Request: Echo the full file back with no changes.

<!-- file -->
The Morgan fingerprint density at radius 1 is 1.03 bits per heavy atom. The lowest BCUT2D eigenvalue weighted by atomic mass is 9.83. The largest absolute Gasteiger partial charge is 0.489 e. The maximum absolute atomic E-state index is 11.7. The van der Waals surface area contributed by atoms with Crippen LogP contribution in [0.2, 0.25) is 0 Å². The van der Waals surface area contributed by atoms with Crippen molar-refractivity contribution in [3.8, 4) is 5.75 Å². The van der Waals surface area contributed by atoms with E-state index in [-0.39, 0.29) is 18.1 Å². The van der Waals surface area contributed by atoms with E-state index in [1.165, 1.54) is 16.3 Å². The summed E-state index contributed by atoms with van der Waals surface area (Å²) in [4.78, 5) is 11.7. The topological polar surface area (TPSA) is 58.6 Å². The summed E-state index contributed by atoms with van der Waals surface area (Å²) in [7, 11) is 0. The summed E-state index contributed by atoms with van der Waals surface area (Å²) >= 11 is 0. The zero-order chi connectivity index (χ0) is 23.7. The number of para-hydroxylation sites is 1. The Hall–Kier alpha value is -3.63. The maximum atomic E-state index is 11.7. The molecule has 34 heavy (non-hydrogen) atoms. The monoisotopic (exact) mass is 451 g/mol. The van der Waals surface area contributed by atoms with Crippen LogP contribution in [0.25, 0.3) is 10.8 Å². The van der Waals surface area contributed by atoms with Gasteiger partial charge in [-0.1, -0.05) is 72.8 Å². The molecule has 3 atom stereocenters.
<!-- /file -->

The Morgan fingerprint density at radius 1 is 1.03 bits per heavy atom. The lowest BCUT2D eigenvalue weighted by atomic mass is 9.83. The largest absolute Gasteiger partial charge is 0.489 e. The maximum absolute atomic E-state index is 11.7. The van der Waals surface area contributed by atoms with Crippen LogP contribution in [0.2, 0.25) is 0 Å². The van der Waals surface area contributed by atoms with Crippen molar-refractivity contribution in [3.8, 4) is 5.75 Å². The van der Waals surface area contributed by atoms with E-state index in [-0.39, 0.29) is 18.1 Å². The van der Waals surface area contributed by atoms with E-state index in [1.165, 1.54) is 16.3 Å². The summed E-state index contributed by atoms with van der Waals surface area (Å²) in [4.78, 5) is 11.7. The topological polar surface area (TPSA) is 58.6 Å². The summed E-state index contributed by atoms with van der Waals surface area (Å²) in [7, 11) is 0. The summed E-state index contributed by atoms with van der Waals surface area (Å²) >= 11 is 0. The zero-order chi connectivity index (χ0) is 23.7. The number of para-hydroxylation sites is 1. The Hall–Kier alpha value is -3.63. The maximum atomic E-state index is 11.7. The molecule has 34 heavy (non-hydrogen) atoms. The monoisotopic (exact) mass is 451 g/mol. The van der Waals surface area contributed by atoms with Crippen LogP contribution in [0.25, 0.3) is 10.8 Å². The van der Waals surface area contributed by atoms with Gasteiger partial charge in [-0.1, -0.05) is 72.8 Å². The molecule has 3 atom stereocenters.